More than two weeks after an Alabama teen disappeared, Aruban police once again came up empty-handed after searching a swampy beachfront based on information from a former security guard who said three young men may have lied about what happened to the missing student.
FBI agents and officers from the Miami-Dade police department brought two bloodhounds to help search an area of tropical vegetation next to the Marriott Hotel on Tuesday as firefighters pumped water from the site. At nightfall, they gave up the search for good.
"We didn't find anything," police spokesman Edwin Comemencia told The Associated Press. He declined to say where investigators might look next.
Meanwhile, the father of a 17-year-old Dutch youth who last was seen with Natalee Holloway is filing suit to demand he be allowed to see his jailed son, police said.
The father, a high-ranking judicial official, "is going to file a motion to see his son," police spokesman Edwin Comemencia told The Associated Press. The son is an honors student at Aruba International School.
Judicial officials could not immediately be reached to explain Aruba's laws concerning the detention of minors and their rights.
The latest search came after a former hotel security guard who was released from custody Monday told reporters that he spoke with one of the three youths while he was detained in an adjacent jail cell.
Antonius "Mickey" John said 21-year-old Deepak Kalpoe, of Suriname, told him that he, his younger brother and their Dutch friend lied about returning 18-year-old Holloway to the Holiday Inn on the morning of May 30, the day Holloway disappeared on this Dutch Caribbean island.
Instead, Kalpoe said, they dropped the Dutch youth and Holloway off near the Marriott, about 10 blocks north of the Holiday Inn, John said. The area searched Tuesday, Malmok beach, is next to the Marriott's Palm Beach, and is a popular spot for nighttime lovers.
"He and the brother and the Dutch guy with the girl left, drove to the lighthouse," John told CBS News Correspondent Kelly Cobiella. "On the way back, he dropped the Dutch guy with the girl to the hotel. He and his brother went home."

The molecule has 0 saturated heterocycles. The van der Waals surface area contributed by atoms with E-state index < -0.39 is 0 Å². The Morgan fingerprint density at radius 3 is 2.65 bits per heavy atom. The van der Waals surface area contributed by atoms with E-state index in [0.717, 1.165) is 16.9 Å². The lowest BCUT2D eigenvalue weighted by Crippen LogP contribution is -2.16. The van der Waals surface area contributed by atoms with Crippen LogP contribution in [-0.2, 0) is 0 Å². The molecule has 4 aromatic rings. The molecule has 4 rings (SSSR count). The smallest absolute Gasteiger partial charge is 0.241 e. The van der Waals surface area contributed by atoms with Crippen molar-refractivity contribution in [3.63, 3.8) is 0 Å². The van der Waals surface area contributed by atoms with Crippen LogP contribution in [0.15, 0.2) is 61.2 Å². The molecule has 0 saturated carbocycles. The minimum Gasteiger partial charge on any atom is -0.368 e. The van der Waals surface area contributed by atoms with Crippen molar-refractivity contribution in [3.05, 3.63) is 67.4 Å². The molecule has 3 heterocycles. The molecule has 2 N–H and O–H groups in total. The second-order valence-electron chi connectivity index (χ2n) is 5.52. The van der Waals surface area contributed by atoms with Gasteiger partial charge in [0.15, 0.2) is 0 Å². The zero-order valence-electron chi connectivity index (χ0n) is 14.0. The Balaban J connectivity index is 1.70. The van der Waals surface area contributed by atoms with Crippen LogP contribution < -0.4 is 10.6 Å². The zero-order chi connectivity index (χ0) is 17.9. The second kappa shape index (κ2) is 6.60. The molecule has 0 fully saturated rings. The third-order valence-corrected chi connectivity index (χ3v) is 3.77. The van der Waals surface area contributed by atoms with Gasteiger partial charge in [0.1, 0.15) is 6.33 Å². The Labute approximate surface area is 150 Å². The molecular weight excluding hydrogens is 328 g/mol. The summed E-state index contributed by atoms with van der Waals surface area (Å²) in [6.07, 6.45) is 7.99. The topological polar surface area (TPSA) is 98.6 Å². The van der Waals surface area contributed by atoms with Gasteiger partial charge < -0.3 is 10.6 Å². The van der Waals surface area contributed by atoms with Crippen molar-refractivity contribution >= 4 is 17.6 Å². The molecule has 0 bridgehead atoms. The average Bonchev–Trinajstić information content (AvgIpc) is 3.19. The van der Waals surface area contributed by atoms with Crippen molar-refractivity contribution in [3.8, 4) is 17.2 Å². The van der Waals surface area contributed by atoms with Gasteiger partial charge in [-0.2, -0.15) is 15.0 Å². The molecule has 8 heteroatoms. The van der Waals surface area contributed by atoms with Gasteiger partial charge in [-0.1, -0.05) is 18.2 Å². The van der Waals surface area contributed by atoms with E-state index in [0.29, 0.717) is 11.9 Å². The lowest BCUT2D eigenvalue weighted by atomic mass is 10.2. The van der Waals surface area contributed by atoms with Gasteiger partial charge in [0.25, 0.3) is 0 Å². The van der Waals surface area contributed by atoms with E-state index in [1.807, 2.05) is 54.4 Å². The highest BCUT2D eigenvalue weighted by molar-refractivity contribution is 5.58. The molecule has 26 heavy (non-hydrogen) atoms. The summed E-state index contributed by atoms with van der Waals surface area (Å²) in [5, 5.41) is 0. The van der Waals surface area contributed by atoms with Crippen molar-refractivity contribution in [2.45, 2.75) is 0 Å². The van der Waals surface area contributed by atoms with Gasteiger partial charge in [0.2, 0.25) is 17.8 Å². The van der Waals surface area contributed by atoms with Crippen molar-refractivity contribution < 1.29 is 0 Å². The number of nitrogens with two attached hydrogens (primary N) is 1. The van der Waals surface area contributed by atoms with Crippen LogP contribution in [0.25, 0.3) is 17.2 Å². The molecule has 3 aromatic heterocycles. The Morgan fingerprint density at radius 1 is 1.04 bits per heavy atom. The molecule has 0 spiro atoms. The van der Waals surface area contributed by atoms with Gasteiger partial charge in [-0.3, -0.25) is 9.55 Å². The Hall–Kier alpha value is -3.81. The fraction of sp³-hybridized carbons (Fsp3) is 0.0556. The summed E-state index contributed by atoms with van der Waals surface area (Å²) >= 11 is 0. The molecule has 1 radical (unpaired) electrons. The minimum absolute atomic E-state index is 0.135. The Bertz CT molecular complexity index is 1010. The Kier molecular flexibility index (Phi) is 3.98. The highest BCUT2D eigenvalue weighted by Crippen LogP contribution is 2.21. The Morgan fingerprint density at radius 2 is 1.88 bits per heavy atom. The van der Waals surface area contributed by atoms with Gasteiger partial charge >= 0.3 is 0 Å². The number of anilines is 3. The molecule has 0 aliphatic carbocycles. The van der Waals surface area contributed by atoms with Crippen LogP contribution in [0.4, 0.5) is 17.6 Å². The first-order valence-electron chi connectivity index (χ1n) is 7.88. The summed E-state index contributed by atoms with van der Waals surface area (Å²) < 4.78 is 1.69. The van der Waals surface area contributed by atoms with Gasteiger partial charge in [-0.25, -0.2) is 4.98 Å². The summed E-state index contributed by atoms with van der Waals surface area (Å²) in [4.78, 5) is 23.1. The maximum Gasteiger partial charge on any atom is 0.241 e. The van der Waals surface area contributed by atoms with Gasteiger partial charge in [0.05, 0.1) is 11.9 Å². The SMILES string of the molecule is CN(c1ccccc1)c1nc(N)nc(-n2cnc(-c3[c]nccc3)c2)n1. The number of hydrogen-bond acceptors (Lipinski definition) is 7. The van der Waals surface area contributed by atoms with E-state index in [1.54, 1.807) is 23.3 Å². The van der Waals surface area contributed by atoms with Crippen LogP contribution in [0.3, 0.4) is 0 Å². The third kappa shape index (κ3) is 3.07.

Kalpoe also allegedly told John that about an hour after dropping the couple off he received a cell phone text message from the Dutch teen, saying he would e-mail Kalpoe as soon as he got home. Kalpoe said the Dutch youth never sent the promised message, John said.
Holloway vanished hours before she was expected at the airport to return home after a vacation with 124 classmates and seven chaperones celebrating their high school graduation in Mountain Brook, Alabama. Her U.S. passport and packed bags were found in her room.
The two Surinamese brothers had told police that the 17-year-old Dutch youth and Holloway were kissing in the back seat of a car, and that when they dropped her off about 2 a.m., they saw a black security guard in a black security jacket approaching her.
John swore he was never in the area at that time of the night and said that Kalpoe apologized to him in jail. "He told me, 'Sorry,' and told the police I should be free."
Attorney General Caren Janssen declined comment on John's statements.
No one has been charged in the case, and lawyers for the three youths still in custody and the two freed men all say their clients are innocent. Lawyers for the three young men did not return messages seeking comment Tuesday.
A couple of Holloway's family members arrived on the scene Tuesday afternoon as police cordoned off several streets in front of the Marriott and investigators descended upon the swampy terrain next door.
Asked why police searched the area, Comemencia replied, "We got some information we needed to check." He would not say if authorities were acting on what John said. He also declined to comment on whether any of the three young men still in custody had changed their versions of what happened the night the teen disappeared.
In Mountain Brook, a family spokeswoman said she had not seen live TV coverage of the search.
"I'm not even watching it. I just can't," Marcia Twitty said.
Relatives described the last two weeks as a roller coaster ride and that this latest trip was another trip up, Cobiella reports.
Reporters from Aruban radio station Top 95 launched their own search before police arrived, at the Marriott, finding a pair of torn pink-and-white polka dot panties and three condoms, two of them used, said one of the journalists, Albert Vrolijk.
He said they also found some duct tape wrapped around a tree. The reporters handed their findings over to police, who refused to comment.
Tourism Authority Managing Director Myrna Jansen-Feliciano told the AP that "the whole beach area is a place where couples go."
"It could be anybody's" panties and condoms, she said.
The release from jail of John and another former hotel security guard, Abraham Jones, 28, came after Holloway's mother,, told several media outlets that she believed they were innocent but that the three other youths knew what happened to her daughter.
The Dutch teenager is an honors student at Aruba International School and the son of a high-ranking judicial official in Aruba.
He is only one of the three who has not talked to Holloway's family, Cobiella reports.